President Trump deserves credit for seizing the moment for negotiations with North Korea. But some little-noticed documents reveal that Kim Jong Un has been planning his denuclearization offer and opening to America for the past five years.
The diplomatic pace is accelerating now as Trump and Kim prepare for their planned summit. There’s talk that North Korea may soon release three American prisoners, and Pyongyang has announced plans for a theatrical demolition of a nuclear test site later this month, with American observers watching.
How did this extraordinary Korean detente happen? It’s a complicated story, but it appears that Kim has been the main driver. He has relentlessly pursued a dual strategy — to obtain a usable nuclear weapon and then pivot toward dialogue and modernization of his economy. He sought his nuclear deterrent with almost reckless determination, but he has been surprisingly nimble in making the turn toward diplomacy.
Would Kim have moved toward negotiations regardless of who was president? We’ll never know. But there’s no denying that Trump’s confrontational approach created an opportunity for crisis diplomacy — and that he was bold enough to embrace Kim’s offer of direct talks.
The North Korean documents were highlighted for me by Robert Carlin, a former CIA and State Department analyst who has visited the North more than 30 times since 1996. He retired from the government in 2004 and has since worked at Stanford University. In our many conversations over the past year, Carlin has been consistently accurate in predicting what Kim would do.
Kim first outlined his dual approach, known as the “byungjin line,” in a speech to a Korean Workers Party meeting in March 2013, two years after taking power. He said that North Korea wanted to strengthen its nuclear-weapons capability, but also improve its backward and impoverished economy. The U.S. didn’t pay much attention, because Kim also said he wasn’t prepared to discuss denuclearization. But that soon changed.
Kim’s regime explicitly put denuclearization on the table in a June 16, 2013, statement by the National Defense Commission (NDC). Though the statement had the usual rhetoric, calling America a “war arsonist” at one point, it also included this remarkable language: “The denuclearization of the Korean Peninsula is the behest of our leader” and “must be carried out … without fail.” The statement also urged “high-level talks between the DPRK [North Korea] and the U.S. authorities to … establish regional peace and security.”
Reinforcing the message, a North Korean official privately told American contacts a few weeks later that “underpinning the new policy articulated in the NDC statement was Kim Jong Un’s personal, positive stance toward improving relations with the United States,” according to an unclassified summary of the conversation.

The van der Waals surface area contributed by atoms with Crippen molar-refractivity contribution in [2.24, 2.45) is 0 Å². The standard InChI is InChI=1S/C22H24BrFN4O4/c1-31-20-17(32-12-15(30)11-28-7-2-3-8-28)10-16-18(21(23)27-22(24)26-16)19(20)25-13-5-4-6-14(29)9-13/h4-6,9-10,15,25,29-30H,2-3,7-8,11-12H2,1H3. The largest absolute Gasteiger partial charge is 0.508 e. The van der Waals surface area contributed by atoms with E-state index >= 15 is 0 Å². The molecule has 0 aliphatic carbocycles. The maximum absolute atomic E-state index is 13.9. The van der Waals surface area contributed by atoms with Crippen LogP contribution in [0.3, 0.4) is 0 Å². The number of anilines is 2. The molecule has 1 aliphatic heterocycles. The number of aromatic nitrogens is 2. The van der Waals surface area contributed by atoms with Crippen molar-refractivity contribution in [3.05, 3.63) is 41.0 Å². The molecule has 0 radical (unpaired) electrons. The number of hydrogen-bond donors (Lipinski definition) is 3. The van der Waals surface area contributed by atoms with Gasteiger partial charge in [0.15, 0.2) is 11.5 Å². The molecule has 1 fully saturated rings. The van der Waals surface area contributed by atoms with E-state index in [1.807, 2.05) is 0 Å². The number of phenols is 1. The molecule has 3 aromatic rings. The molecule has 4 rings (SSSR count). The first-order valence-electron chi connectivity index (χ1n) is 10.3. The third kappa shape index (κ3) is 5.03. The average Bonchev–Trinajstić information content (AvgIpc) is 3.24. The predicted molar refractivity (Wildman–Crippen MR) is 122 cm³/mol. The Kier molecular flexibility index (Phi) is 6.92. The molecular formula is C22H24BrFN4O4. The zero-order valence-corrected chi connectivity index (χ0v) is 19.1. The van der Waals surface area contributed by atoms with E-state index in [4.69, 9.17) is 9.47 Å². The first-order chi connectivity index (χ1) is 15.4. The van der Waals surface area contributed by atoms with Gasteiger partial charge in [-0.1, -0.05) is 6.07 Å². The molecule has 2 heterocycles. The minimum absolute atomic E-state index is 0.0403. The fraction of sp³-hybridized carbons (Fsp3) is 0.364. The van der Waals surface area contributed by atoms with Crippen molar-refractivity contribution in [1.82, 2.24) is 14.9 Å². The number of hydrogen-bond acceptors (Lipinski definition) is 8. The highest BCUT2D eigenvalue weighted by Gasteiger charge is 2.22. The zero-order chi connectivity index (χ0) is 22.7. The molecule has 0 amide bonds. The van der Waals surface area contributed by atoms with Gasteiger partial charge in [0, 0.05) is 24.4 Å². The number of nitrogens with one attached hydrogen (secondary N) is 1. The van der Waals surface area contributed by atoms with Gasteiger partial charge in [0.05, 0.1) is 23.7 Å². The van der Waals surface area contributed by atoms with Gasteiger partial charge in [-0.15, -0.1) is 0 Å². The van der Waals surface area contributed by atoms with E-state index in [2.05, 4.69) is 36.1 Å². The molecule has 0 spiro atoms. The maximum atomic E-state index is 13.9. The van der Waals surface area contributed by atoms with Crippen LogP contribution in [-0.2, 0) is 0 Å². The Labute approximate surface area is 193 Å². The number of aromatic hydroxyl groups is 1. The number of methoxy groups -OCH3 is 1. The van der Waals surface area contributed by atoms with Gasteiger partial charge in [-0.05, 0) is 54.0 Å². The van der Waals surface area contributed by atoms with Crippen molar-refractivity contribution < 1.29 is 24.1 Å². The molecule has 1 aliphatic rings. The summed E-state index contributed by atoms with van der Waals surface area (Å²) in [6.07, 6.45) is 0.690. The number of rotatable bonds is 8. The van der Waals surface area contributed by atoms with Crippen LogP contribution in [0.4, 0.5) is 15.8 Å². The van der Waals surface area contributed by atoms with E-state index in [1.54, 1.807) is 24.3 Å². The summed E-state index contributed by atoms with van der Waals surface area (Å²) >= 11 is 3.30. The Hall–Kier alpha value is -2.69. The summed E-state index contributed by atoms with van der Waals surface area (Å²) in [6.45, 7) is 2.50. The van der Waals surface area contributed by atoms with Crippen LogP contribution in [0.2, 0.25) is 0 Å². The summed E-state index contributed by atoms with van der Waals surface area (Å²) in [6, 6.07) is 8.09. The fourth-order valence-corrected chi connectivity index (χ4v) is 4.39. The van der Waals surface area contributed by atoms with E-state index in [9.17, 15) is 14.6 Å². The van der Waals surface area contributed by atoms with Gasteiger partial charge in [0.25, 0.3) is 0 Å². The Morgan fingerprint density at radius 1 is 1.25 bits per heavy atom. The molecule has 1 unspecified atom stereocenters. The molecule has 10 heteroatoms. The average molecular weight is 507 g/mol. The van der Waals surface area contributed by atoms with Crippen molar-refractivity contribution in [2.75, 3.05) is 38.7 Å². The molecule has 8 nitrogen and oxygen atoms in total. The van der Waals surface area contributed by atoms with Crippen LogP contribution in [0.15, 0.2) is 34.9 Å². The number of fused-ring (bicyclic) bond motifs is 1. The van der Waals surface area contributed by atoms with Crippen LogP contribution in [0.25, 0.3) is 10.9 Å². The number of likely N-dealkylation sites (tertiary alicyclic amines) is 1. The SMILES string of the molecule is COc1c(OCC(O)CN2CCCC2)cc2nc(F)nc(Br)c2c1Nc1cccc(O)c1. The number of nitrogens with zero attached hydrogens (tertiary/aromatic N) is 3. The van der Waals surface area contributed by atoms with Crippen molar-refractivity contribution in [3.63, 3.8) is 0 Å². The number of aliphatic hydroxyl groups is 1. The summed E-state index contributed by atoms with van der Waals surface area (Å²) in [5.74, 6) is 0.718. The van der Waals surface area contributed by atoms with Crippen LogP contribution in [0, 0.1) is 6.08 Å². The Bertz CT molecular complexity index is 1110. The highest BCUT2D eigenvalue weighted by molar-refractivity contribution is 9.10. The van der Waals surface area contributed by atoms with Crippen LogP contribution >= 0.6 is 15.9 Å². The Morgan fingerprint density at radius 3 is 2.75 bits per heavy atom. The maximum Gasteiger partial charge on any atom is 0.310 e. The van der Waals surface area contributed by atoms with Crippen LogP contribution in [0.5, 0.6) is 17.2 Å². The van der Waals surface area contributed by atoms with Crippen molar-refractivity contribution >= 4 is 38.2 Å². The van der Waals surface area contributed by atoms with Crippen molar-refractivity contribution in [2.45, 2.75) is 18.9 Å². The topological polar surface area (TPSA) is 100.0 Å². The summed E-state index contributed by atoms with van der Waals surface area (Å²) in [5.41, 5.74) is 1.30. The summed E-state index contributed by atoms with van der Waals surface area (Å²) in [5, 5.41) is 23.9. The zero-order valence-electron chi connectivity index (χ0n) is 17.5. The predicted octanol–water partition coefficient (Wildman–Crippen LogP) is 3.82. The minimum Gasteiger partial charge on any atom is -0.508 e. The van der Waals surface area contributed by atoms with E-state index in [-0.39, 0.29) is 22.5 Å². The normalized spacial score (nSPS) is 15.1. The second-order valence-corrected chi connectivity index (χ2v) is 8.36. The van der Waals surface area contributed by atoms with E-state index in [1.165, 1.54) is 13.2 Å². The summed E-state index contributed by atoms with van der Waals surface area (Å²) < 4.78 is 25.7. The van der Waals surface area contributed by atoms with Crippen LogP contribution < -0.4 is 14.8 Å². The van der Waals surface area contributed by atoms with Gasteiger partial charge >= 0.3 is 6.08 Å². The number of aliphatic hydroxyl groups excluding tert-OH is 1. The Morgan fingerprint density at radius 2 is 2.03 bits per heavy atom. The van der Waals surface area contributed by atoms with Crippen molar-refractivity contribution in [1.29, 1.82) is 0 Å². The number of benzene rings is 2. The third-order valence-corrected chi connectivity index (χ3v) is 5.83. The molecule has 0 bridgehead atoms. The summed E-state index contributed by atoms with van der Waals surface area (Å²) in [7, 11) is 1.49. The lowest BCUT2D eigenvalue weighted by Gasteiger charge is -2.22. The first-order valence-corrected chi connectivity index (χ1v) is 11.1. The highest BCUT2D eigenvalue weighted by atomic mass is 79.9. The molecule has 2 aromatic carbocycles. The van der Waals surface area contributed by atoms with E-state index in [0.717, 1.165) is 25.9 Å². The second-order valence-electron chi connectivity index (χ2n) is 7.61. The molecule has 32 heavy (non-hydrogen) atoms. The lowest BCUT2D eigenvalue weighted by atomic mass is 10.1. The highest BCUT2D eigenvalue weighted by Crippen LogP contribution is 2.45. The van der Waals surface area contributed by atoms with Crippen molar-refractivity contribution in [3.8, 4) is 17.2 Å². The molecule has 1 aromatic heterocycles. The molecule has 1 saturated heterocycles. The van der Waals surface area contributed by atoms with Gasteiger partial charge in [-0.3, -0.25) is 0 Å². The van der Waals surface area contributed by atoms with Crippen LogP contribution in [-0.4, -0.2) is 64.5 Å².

North Korea amplified the denuclearization message in a July 6, 2016, statement by a government spokesman that sought to anchor this policy as part of the dynastic legacy of Kim’s father and grandfather. “The denuclearization of the Korean Peninsula is the behest of the Great Leader [Kim Il Song] and the Fatherly General [Kim Jong Il and the steadfast will of our party, army and people,” the statement said.
Despite the talk of denuclearization, Kim’s regime drove defiantly toward the nuclear-weapons capability the statements claimed he was ready to give up. This push culminated in a series of nuclear and missile tests last year, after Trump became president. Despite Trump’s bellicose threats, the North Koreans kept testing.
Late last year, Kim declared, in effect, “mission accomplished.” After a missile launch on Nov. 29, 2017, he proclaimed “with pride that now we have finally realized the great historic cause of completing the state nuclear force.”
On New Year’s Day came the pivot. Kim said that although “the nuclear button is on my office desk all the time,” and his missiles could target all of America, he now wanted to stress “the building of a prosperous country” and a diplomatic outreach to South Korea.
Kim proposed that North Korea attend the Pyeongchang Olympics to “ease the acute military tension” and “create a peaceful environment on the Korean Peninsula.” From that proposal flowed the extraordinary chain of meetings, confidence building measures and public promises about denuclearization — and the pathway to the expected Trump-Kim summit.
Last month, he told a Workers Party plenum that the “byungjin line” had triumphed and he was shifting to a “new strategic line” devoted to boosting the economy.
Kim is like an illusionist who tells you what trick he’s going to do, and then does it before your eyes, daring you to guess the secret. Trump sees himself as a clever, confrontational deal-maker, but he may have met his match with the kid from Pyongyang.
David Ignatius can be reached via Twitter: @IgnatiusPost.